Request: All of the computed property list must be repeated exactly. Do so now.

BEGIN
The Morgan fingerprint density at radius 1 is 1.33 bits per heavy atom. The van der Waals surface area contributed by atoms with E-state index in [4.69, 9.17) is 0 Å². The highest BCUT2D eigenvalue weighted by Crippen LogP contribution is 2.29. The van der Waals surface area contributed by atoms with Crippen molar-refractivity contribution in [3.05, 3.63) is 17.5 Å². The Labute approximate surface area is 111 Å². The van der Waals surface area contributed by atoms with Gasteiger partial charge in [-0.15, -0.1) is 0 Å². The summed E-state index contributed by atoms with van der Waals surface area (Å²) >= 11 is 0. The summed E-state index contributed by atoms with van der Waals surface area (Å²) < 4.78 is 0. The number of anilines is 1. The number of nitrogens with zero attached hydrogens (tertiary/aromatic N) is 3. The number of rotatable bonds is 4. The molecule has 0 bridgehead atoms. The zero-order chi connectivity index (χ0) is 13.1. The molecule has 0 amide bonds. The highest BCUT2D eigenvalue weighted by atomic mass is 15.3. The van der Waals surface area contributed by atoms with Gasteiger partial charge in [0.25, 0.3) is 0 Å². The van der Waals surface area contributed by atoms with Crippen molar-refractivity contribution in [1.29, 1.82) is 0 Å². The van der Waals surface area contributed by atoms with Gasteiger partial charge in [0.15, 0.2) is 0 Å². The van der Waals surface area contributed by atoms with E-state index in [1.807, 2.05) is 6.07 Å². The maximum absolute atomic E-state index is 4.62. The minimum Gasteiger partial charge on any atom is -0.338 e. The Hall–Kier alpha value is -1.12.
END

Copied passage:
The Morgan fingerprint density at radius 1 is 1.33 bits per heavy atom. The van der Waals surface area contributed by atoms with E-state index in [4.69, 9.17) is 0 Å². The highest BCUT2D eigenvalue weighted by Crippen LogP contribution is 2.29. The van der Waals surface area contributed by atoms with Crippen molar-refractivity contribution in [3.05, 3.63) is 17.5 Å². The Labute approximate surface area is 111 Å². The van der Waals surface area contributed by atoms with Gasteiger partial charge in [-0.15, -0.1) is 0 Å². The summed E-state index contributed by atoms with van der Waals surface area (Å²) >= 11 is 0. The summed E-state index contributed by atoms with van der Waals surface area (Å²) < 4.78 is 0. The number of anilines is 1. The number of nitrogens with zero attached hydrogens (tertiary/aromatic N) is 3. The number of rotatable bonds is 4. The molecule has 0 bridgehead atoms. The zero-order chi connectivity index (χ0) is 13.1. The molecule has 0 amide bonds. The highest BCUT2D eigenvalue weighted by atomic mass is 15.3. The van der Waals surface area contributed by atoms with Gasteiger partial charge in [0.25, 0.3) is 0 Å². The van der Waals surface area contributed by atoms with Crippen molar-refractivity contribution in [1.29, 1.82) is 0 Å². The van der Waals surface area contributed by atoms with Gasteiger partial charge in [0.15, 0.2) is 0 Å². The van der Waals surface area contributed by atoms with E-state index in [1.807, 2.05) is 6.07 Å². The maximum absolute atomic E-state index is 4.62. The minimum Gasteiger partial charge on any atom is -0.338 e. The Hall–Kier alpha value is -1.12.